FISH-NL condemns DFO's discriminatory restriction to latest scientific information on commercial fish stocks

FOR IMMEDIATE RELEASE Friday, Feb. 9th, 2018

The Federation of Independent Sea Harvesters of Newfoundland and Labrador (FISH-NL) condemns a move by the federal Department of Fisheries and Oceans this year to limit access to the release of the latest scientific information on the status of key commercial fish stocks, and calls for a more fair and open process.



“The raw scientific data on the status of commercial stocks such as shrimp, crab, caplin and groundfish should be available for all hands to absorb at one time,” says Ryan Cleary, President of FISH-NL. “This is a huge leap backwards for transparency. It’s critical for inshore harvesters to have access to the most up-to-date scientific data before it’s tainted by political spin.”

DFO holds meetings in late winter/early spring every year to peer review the latest science on individual species. Known throughout the fishing industry as RAP (regional advisory process) meetings, their overall purpose is “to review and challenge the scientific methods, analyses and conclusions in order to develop and provide the best possible science advice to inform management decisions.”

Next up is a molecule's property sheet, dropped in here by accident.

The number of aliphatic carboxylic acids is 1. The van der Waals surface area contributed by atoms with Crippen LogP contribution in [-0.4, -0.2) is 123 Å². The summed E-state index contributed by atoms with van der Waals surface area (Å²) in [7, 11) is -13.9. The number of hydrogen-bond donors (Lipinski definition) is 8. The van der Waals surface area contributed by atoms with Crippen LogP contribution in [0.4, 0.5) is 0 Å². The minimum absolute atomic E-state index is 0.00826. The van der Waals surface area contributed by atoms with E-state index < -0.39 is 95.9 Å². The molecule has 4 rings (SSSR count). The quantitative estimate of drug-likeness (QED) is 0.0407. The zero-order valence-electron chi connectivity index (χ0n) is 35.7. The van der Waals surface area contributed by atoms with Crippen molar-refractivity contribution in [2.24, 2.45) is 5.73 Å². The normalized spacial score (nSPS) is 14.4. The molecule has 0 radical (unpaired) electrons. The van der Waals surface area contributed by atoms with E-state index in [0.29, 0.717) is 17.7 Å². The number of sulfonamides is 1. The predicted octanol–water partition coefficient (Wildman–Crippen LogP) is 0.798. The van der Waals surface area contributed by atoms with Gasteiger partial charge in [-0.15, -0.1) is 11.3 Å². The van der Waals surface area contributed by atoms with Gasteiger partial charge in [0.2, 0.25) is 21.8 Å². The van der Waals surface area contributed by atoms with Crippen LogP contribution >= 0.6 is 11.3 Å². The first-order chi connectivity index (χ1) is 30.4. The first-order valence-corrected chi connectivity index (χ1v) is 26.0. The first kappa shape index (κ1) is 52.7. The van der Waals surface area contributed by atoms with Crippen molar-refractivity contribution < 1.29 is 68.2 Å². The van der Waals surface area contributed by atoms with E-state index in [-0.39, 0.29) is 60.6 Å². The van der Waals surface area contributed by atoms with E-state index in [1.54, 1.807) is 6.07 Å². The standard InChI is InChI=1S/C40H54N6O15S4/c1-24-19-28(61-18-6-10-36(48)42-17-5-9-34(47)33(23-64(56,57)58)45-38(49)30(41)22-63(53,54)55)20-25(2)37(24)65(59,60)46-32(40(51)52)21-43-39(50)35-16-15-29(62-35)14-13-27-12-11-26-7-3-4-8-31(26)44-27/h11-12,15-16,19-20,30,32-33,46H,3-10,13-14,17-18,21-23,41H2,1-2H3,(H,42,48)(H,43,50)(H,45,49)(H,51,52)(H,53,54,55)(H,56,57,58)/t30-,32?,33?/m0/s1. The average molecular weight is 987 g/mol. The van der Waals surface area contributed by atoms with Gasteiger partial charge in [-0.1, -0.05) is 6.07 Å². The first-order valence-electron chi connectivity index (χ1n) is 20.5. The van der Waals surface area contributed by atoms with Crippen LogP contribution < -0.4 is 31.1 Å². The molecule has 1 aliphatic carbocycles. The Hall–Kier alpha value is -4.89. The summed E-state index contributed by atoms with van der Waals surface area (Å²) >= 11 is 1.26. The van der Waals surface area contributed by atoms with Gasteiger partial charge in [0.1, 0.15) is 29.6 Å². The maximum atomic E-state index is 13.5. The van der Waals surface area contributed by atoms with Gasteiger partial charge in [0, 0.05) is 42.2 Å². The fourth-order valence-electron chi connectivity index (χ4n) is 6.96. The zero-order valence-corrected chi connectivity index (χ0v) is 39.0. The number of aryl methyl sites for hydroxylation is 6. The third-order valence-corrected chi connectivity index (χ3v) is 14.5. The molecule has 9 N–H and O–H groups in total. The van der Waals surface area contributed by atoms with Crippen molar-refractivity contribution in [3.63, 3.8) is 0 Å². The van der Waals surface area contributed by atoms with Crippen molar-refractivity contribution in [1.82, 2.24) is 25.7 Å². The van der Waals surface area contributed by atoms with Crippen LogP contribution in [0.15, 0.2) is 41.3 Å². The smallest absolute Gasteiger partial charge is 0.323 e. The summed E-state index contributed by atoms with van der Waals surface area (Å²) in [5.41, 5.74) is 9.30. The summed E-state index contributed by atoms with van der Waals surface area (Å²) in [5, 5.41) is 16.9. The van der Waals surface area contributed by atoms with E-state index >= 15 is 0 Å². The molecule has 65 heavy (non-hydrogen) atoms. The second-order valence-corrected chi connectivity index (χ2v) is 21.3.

A DFO official has confirmed that this year's invitations are restricted to “ensure the scientific integrity of the process.”

A number of industry players, including FISH-NL, are not invited, notwithstanding the organization represents more than 3,000 inshore harvesters, and the president served for years on the House of Commons Standing Committee on Fisheries and Oceans. 

Instead, DFO plans to hold technical briefings some time after the RAP meetings, followed by fisheries management consultations.

“Those scientific meetings should be broadcast live, so all inshore harvesters have a clear understanding of resource prospects and risks from the scientific perspective,” says Richard Gillett, a Twillingate-based fisherman and Vice-President of FISH-NL.

“The voice of inshore harvesters is no less than that of aboriginal groups, the World Wildlife Fund, the provincial government, or the FFAW. Given the state of commercial fish stocks it's obvious the system isn't working."